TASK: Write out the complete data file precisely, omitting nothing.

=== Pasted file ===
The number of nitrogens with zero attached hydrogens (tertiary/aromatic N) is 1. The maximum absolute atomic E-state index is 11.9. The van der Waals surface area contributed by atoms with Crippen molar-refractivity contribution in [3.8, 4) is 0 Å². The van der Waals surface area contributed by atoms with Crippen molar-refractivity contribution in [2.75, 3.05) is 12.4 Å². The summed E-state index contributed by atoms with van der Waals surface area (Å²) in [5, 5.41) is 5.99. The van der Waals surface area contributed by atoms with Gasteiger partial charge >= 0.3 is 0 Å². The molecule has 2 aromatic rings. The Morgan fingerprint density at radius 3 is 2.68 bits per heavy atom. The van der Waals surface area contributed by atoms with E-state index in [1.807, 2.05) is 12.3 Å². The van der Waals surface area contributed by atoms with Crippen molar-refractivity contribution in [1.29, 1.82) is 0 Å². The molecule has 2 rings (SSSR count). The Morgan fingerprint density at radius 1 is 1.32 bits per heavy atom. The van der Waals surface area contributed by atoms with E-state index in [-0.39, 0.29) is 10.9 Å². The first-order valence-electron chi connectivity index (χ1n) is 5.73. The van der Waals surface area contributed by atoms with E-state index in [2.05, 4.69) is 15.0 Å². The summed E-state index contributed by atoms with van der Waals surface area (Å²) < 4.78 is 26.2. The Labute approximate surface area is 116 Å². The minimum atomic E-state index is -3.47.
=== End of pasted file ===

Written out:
The number of nitrogens with zero attached hydrogens (tertiary/aromatic N) is 1. The maximum absolute atomic E-state index is 11.9. The van der Waals surface area contributed by atoms with Crippen molar-refractivity contribution in [3.8, 4) is 0 Å². The van der Waals surface area contributed by atoms with Crippen molar-refractivity contribution in [2.75, 3.05) is 12.4 Å². The summed E-state index contributed by atoms with van der Waals surface area (Å²) in [5, 5.41) is 5.99. The van der Waals surface area contributed by atoms with Gasteiger partial charge >= 0.3 is 0 Å². The molecule has 2 aromatic rings. The Morgan fingerprint density at radius 3 is 2.68 bits per heavy atom. The van der Waals surface area contributed by atoms with E-state index in [1.807, 2.05) is 12.3 Å². The van der Waals surface area contributed by atoms with Crippen molar-refractivity contribution in [1.29, 1.82) is 0 Å². The molecule has 2 rings (SSSR count). The Morgan fingerprint density at radius 1 is 1.32 bits per heavy atom. The van der Waals surface area contributed by atoms with E-state index in [-0.39, 0.29) is 10.9 Å². The first-order valence-electron chi connectivity index (χ1n) is 5.73. The van der Waals surface area contributed by atoms with E-state index in [2.05, 4.69) is 15.0 Å². The summed E-state index contributed by atoms with van der Waals surface area (Å²) < 4.78 is 26.2. The Labute approximate surface area is 116 Å². The minimum atomic E-state index is -3.47.